U.S. Department of Defense
According to a news release from the U.S. Department of Defense (DoD), Office of Installations and the Environment, the agency’s enormous landholdings in the Mojave and Colorado deserts of California, across four military installations, hold enough suitable space to generate 7,000 megawatts (MW) of solar energy.
Even as Congressional leaders continue to drag their feet on clean energy and many states keep renewables-related legislation on the back burner because of the still-sluggish economy, the U.S. military continues to invest money and research into green energy.
The U.S. Department of Defense spends $15 billion a year on energy, mostly on oil-based fuels. Transporting that fuel to the battlefield puts lives at risk, so the military is finding ways to save energy and use alternatives to oil. In “Military Goes Green Part I,” correspondent Lee Patrick Sullivan checks out a fighter jet that runs on biofuels and a warship with a hybrid engine.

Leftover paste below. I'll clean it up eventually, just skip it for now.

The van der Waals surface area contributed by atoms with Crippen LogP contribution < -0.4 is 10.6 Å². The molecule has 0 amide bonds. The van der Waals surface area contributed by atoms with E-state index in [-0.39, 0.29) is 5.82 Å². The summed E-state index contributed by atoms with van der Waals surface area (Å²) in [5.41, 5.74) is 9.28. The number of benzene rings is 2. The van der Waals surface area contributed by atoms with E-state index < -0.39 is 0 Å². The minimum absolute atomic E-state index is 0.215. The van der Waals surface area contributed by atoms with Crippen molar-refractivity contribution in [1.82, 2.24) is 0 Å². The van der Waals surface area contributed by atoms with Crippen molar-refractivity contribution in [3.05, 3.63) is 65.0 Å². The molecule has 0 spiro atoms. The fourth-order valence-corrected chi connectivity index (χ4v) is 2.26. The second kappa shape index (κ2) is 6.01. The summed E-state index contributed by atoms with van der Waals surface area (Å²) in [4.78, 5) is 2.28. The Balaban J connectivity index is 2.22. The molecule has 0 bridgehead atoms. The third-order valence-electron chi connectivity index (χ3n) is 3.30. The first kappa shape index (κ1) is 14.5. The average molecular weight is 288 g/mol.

The U.S. Department of Defense (DoD) has recently released an Operational Energy Strategy that is highly favorable to the concept of renewable energy technologies.
As more studies increasingly show that energy independence and climate change will play a major role in the future of national security, some believe the U.S.
The National Renewable Energy Laboratory’s (NREL’s) new, 222,000-square-foot Research Support Facility (RSF) on the NREL campus is a zero-energy facility.